The water was crystal clear & very cold. There were a lot of folk swimming but we did not- we are not cold water people!
They were climbing up the rocks beside the waterfall then jumping into the pool. A couple of photos show the return walk.

As you can see the track is not very enticing! The couple we had stopped & spoke to had been lucky enough to get a lift. I was taking a photo of a Grevillea which I had not seen before & looked up to see them in front of us.

Back at the river & luckily the boat was on its way back.

Back at the roadhouse,saw the supply truck parked out the back- good- now for some fruit. That did not happen as had just started unloading & the fruit would appear when ever they got to those cartons which could have been hours so what is a few more days without our fruit fix.
Back on the road again heading for the Kalumburu road junction & a little further for our next stop for the night. Could not believe it when Lesley & Erich were coming down from Drysdale Station & we met at the junction at exactly the same time. We had been keeping in contact via satellite texts previously but no definite date had been set to catch up. Stopped for a chat then we both headed east, finally stopping at the Durack river for the night. What a delightful place, perched on the river bank & certainly high enough to be out of the salties reach!.

Could not believe that this family were camped so close to the water! Do they not know that there are salties in this river. The photo straight after the one which I have written Durack River shows a dead croc in the water through the trees this side of the log in the water.
Along the other bank there were definite rows of 2 different trees but could not tell what variety they were. The road conditions, if anything, were still getting worse & we were heading for the lookout over the Pentecost river & Cockburn ranges to spend the night. Got a photo of this skinny, mangy dingo along the way. Poor thing looked half starved.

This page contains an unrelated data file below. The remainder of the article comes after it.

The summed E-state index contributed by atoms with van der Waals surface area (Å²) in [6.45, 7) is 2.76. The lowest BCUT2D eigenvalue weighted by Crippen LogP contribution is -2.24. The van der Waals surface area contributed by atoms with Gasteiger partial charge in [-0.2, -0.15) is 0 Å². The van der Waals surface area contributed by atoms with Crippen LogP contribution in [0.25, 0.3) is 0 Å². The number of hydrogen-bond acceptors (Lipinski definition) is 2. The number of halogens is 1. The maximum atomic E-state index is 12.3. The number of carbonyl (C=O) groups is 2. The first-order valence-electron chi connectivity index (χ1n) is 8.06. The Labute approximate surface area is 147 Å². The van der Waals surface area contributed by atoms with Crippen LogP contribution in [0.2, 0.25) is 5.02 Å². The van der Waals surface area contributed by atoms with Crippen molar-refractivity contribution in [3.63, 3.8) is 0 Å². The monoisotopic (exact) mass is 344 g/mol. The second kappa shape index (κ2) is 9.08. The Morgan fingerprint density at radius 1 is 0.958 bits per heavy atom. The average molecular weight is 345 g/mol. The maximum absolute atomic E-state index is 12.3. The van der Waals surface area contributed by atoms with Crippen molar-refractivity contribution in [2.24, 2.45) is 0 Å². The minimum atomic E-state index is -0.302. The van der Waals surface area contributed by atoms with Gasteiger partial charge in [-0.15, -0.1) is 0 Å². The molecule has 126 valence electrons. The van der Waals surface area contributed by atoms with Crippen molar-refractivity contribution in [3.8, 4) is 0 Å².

This would certainly have wonderful views if all the trees were not between you & the ranges. If only we had driven a little way down the hill there was a clear view & would have been good for the sunset photos. Will know next time- that is not going to happen!!!
Saturday 18th
Day break then sunrise over the Pentecost river & Cockburn ranges. Really disappointed with photos but as I said, the best that this tiny camera will do.

At the bottom of the lookout where we had spent the night, there was this spot where there is an uninterrupted view of the ranges
so we stopped for a couple of shots. This was where we should have been last night for the sunrise photos!

Our last day before Kununurra with the Pentecost river to cross and it was only a few ks further down the road.
Arrived there with traffic crossing both ways so we could see that the water was not very deep as tide was out.
We waited for a few vehicles to cross then Lesley & Erich went over. They decided to go further & wait for us at the Cockburn rest area.

Bruce going over the first time.

I was being difficult because I wanted to get a photo of our van coming across with the ranges behind with the sunlight but that would mean waiting for that to happen. We had a cuppa then played a game of cards as well as watching vehicles come & go. Got sick of waiting for full sunlight on the ranges so Bruce drove over, turned around & came back towards me for the photo i wanted to take. This was thanks to seeing this done by ladies we know- thanks Sue & Ann for the idea. The water was probably
about 50cm deep so not a problem.
I then got in the car & we crossed again. This was as far as we had come in 2006 on a day trip from Kununurra.

The photo above looks as though we are about to run into the base of the range. Loved the scalloped edge on the one above. We were soon at the sealed road which starts at El Questro.

Kununurra at last.